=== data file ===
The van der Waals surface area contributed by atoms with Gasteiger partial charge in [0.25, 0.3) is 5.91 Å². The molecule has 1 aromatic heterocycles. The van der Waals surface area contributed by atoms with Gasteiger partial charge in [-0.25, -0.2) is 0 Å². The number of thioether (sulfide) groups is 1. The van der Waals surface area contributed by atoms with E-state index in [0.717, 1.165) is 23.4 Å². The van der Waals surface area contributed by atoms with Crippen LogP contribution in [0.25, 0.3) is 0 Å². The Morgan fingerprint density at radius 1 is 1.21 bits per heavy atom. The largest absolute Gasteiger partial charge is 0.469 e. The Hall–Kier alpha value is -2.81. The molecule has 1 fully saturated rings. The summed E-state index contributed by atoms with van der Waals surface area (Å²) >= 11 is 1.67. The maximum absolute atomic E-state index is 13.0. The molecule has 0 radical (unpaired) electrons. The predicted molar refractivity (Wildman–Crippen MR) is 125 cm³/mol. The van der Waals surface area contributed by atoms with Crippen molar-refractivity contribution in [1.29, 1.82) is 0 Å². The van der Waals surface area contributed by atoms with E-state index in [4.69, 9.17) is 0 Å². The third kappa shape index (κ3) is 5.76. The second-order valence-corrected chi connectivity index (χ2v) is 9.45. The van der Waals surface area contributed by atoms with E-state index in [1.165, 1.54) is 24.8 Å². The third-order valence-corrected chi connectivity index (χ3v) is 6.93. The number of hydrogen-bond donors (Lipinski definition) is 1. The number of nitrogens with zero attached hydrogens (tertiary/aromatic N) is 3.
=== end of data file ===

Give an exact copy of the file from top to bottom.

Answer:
The van der Waals surface area contributed by atoms with Gasteiger partial charge in [0.25, 0.3) is 5.91 Å². The molecule has 1 aromatic heterocycles. The van der Waals surface area contributed by atoms with Gasteiger partial charge in [-0.25, -0.2) is 0 Å². The number of thioether (sulfide) groups is 1. The van der Waals surface area contributed by atoms with E-state index in [0.717, 1.165) is 23.4 Å². The van der Waals surface area contributed by atoms with Crippen LogP contribution in [0.25, 0.3) is 0 Å². The Morgan fingerprint density at radius 1 is 1.21 bits per heavy atom. The largest absolute Gasteiger partial charge is 0.469 e. The Hall–Kier alpha value is -2.81. The molecule has 1 fully saturated rings. The summed E-state index contributed by atoms with van der Waals surface area (Å²) >= 11 is 1.67. The maximum absolute atomic E-state index is 13.0. The molecule has 0 radical (unpaired) electrons. The predicted molar refractivity (Wildman–Crippen MR) is 125 cm³/mol. The van der Waals surface area contributed by atoms with Crippen molar-refractivity contribution in [1.29, 1.82) is 0 Å². The van der Waals surface area contributed by atoms with E-state index in [4.69, 9.17) is 0 Å². The third kappa shape index (κ3) is 5.76. The second-order valence-corrected chi connectivity index (χ2v) is 9.45. The van der Waals surface area contributed by atoms with E-state index in [1.165, 1.54) is 24.8 Å². The third-order valence-corrected chi connectivity index (χ3v) is 6.93. The number of hydrogen-bond donors (Lipinski definition) is 1. The number of nitrogens with zero attached hydrogens (tertiary/aromatic N) is 3.